Career Planning in an Era of Automation
In 2013 Oxford’s Martin School conducted a study of over 700 job types and came to the conclusion that 47% of all jobs could be automated within 20 years. Industry tech leaders are increasingly talking about the impact automation is going to have on society in the coming years. Bill Gates says robots should be taxed like human workers. Elon Musk (among many others) says a universal income for society will be necessary.
Driverless cars, artificial intelligence, machine learning, and automated manufacturing are hinting at major disruptions to industries which employ millions of people. For young people in particular the future looks very uncertain. Employment prospects in many regions are already bleak. Youth unemployment is above 25% for a number of major EU countries including Spain, Portugal, Italy and France. Greece tops the list at an incredible 47% with Spain at 44%. These figures don’t take into account the growing number of young people underemployed, working less hours that they’d like, or in low skill jobs that do not utilize the training or skills they have. For young people just leaving school in these countries, pursuing a university degree may be their only hope of securing a well paid job, but if they are accumulating large debts to earn that degree, it becomes a risky decision. Right now, the supply of graduates exceeds demand and if indeed automation continues to erode good jobs, these countries face a major challenge in the coming years.
Aside from automation in low skill jobs, even well paid positions are at risk. LawGeex is an artificial intelligence powered platform for legal contract review. LawGeex can take a new contract that has never been seen before, read it, and then compare it to a database of every similar contract that its seen in the past. Today, much of this work is done my young lawyers, but in most cases LawGeex can process information and retrieve answers with far superior speed and accuracy than a human.
IT, which is a strong employment sector today, and many consider a safe bet for future employment prospects is at risk too. Many of today’s tech companies are able to do more with less through improving efficiencies of software programs. Many of the biggest tech companies employ a small number of employees, relative to their valuations. WhatsApp was sold to Facebook in 2014 for $19 billion and had only 55 employees.
Microsoft and Cambridge have been developing a project called DeepCoder, which is a self coding AI capable of its own encryption and coding language. Even at the early stages, DeepCoder is able to solve programming challenges that normally a human would solve. In reality, IT is likely to remain a strong employment sector for some time yet, but what looks likely is that projects which, for example, previously needed 50 employees will need 25. To add further concern, offshoring has become much easier in the last decade since high speed internet and improved communication services make it easier to hire foreign (and typically cheaper) workers. Even high skill jobs are susceptible to a growing, global talent pool.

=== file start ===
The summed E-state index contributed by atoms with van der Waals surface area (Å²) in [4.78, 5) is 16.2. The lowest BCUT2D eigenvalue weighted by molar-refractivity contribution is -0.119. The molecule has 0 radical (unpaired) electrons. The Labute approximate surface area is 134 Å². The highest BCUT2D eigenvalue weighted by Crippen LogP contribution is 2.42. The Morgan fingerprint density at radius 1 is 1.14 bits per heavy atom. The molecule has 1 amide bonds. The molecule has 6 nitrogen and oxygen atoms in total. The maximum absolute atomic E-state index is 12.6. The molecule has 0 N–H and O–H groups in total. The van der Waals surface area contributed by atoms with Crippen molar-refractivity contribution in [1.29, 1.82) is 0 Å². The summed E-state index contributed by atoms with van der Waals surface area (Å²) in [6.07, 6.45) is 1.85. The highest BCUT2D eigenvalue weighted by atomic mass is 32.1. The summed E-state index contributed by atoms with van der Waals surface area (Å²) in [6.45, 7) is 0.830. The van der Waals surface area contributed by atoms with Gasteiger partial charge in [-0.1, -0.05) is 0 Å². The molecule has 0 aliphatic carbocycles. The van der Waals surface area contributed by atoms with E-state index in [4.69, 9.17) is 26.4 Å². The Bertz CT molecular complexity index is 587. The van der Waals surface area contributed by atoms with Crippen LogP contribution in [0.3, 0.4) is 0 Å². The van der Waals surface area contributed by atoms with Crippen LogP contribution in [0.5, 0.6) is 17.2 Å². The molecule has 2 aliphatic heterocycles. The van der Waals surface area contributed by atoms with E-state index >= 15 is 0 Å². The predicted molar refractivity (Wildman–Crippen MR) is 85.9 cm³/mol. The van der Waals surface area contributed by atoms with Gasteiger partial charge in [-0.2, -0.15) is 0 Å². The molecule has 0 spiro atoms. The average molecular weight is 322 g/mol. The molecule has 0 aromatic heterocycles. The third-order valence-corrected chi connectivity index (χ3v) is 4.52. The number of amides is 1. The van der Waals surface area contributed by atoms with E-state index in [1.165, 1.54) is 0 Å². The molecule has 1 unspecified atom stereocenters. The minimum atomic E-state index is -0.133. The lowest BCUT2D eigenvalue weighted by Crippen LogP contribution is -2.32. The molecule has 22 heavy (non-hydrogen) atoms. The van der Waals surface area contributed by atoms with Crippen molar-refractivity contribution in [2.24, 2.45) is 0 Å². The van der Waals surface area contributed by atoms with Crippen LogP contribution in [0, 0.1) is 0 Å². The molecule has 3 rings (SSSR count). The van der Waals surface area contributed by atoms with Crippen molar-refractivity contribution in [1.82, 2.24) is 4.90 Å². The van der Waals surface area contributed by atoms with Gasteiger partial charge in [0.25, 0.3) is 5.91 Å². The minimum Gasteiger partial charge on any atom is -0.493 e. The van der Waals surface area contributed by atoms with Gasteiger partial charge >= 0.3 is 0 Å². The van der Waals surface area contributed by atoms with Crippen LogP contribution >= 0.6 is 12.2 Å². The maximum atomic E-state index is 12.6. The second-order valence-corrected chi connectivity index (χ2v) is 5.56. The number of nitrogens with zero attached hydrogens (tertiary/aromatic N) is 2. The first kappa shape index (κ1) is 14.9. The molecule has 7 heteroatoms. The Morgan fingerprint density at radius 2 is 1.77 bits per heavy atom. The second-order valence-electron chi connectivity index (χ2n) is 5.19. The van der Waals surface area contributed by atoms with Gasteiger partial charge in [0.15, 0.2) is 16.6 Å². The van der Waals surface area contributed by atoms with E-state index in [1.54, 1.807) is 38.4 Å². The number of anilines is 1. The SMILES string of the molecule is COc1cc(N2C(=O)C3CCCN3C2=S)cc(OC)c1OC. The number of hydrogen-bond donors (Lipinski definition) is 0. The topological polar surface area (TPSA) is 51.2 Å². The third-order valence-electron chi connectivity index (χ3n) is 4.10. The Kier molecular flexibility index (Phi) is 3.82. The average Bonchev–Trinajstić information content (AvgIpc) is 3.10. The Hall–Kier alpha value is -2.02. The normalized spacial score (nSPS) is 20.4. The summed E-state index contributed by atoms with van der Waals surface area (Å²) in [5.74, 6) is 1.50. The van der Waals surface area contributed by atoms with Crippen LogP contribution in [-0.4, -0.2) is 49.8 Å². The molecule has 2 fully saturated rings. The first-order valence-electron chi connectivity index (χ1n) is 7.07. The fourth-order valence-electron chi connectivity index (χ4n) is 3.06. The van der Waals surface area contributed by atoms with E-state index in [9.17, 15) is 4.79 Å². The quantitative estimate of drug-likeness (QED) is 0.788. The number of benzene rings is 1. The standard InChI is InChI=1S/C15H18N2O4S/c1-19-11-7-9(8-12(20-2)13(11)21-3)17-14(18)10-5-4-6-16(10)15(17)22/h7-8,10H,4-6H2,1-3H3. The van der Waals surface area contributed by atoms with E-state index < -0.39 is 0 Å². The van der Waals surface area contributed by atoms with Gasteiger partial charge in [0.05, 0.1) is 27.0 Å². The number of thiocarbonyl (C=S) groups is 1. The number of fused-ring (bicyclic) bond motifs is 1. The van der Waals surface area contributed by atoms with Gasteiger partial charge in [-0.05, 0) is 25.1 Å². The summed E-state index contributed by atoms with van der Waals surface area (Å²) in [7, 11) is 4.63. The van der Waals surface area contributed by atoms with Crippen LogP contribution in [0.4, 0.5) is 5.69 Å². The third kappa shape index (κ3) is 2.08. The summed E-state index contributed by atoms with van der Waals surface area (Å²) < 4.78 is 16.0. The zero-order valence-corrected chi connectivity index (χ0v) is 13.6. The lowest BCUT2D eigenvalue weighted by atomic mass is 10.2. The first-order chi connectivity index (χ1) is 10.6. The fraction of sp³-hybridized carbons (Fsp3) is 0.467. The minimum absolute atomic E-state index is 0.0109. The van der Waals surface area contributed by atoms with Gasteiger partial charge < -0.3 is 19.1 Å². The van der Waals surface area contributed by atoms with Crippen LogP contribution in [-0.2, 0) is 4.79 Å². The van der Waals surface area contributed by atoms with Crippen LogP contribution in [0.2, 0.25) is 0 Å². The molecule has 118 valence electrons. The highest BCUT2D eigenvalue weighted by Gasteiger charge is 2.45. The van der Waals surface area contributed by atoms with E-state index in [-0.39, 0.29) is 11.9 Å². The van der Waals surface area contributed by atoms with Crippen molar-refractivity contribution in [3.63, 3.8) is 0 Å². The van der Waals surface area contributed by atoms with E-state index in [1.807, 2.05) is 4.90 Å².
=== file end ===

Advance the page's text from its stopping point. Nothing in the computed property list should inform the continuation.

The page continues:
If you’re a student at the early stages of academia, its very hard to imagine where your career will end up. Health care and education seem to be among the career paths with the least amount of uncertainty, since technology has yet to influence these industries like it has others. The high degree of social interaction and complexity involved with teaching, or caring for the sick, will make it difficult for automation to replace people in these jobs. If your chosen study path points to areas of business, technology, manufacturing, engineering or transport, it seems likely you’ll experience big changes in that sector over the next 20 years. This will probably make retraining necessary at some point, if jobs dry up or new technology replaces your skill set. Whereas many older workers today had to adapt to the internet and learn how to use new software applications, future workers could be forced to up skill significantly, so that a computer can not perform their job entirely.
The ‘career ladder’ is largely gone, and its very likely that career paths of the future will re route many times over. This begs the question of whether an expensive university degree, particularly those in a specific domain are worth it, since you’ll need to retrain at some point soon. But after you’ve done so, you could still be paying off the fees for a degree (and knowledge/skills) that are of no use in your new job. Perhaps a broad study area will give you more options as things change.
If it feels like technology has moved fast in the last 20 years, the pace is likely to be even faster in the next 20, as computers get faster and smarter every year. Career planning is very difficult to do with any degree of certainty. If the forecasted job losses are remotely accurate, academic institutions will come under huge pressure as qualifications are massively devalued. However, the impact of such job losses would affect all of society and require major interventions by world leaders, who might have big decisions to make, sooner than expected.